This parable, unique to the Gospel of Matthew, is one section of the fifth and final great speech of Jesus, which considers the end of the world and the gathering together of God’s people. This final speech also contains the great drama of the judgement: ‘Whenever you did this to the least of my brothers and sisters you did it to me.’
The parable of the ten bridesmaids is full of symbols. Jesus is described as the bridegroom repeatedly in the four gospels. Earlier in this gospel (9:15), in a reference to his passion and death, he spoke of himself as ‘the bridegroom who will be taken away’.
This image has its origins in the Jewish Scriptures, where the relationship of the people to God was compared to that of a bride to her husband. The Church, the new people of God, is rightly described as the bride of Christ. It is the role of the bridesmaid to accompany and serve the bridegroom. We all take on this task from the time of our baptism. But will we be ready when the bridegroom appears?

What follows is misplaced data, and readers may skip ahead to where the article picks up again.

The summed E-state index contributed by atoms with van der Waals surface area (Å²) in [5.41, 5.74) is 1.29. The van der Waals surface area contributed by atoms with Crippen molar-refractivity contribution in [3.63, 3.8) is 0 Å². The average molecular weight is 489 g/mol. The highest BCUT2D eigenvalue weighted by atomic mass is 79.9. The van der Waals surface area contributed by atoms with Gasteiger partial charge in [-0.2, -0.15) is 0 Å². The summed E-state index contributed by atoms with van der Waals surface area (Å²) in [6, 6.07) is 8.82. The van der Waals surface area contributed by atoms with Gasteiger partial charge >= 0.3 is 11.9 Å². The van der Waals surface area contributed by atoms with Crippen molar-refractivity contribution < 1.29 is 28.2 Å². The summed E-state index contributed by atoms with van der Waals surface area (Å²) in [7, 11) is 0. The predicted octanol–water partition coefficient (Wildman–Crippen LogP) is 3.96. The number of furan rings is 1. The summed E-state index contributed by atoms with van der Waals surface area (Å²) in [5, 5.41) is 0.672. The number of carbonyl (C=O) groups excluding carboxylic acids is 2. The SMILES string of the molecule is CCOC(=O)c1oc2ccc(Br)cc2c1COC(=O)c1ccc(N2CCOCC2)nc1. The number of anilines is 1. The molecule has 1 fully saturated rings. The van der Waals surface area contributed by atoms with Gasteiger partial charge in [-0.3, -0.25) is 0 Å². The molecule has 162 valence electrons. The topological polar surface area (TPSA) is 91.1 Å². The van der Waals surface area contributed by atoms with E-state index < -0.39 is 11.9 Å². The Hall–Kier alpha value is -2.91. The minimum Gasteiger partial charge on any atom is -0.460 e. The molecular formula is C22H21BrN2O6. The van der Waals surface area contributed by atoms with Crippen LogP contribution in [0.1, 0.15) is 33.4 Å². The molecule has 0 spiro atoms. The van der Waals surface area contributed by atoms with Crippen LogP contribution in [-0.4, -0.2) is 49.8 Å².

The symbol of the lamp brings an even clearer allusion to Christian life and to the sacrament of baptism. We receive the light of Christ when we are baptised, and we are constantly challenged to keep the light burning brightly. This responsibility is reflected in the determination of the sensible bridesmaids not to let their lamps go out. The foolish bridesmaids, on the other hand, have allowed themselves to be distracted from what is really important in their lives.
Do I see my life as a preparation to meet the Lord?
Do I nourish my life with prayer and the sacraments?
We pray for those who have lost their way on the journey of life.
We ask for a deeper appreciation of the gifts the Lord bestows on us.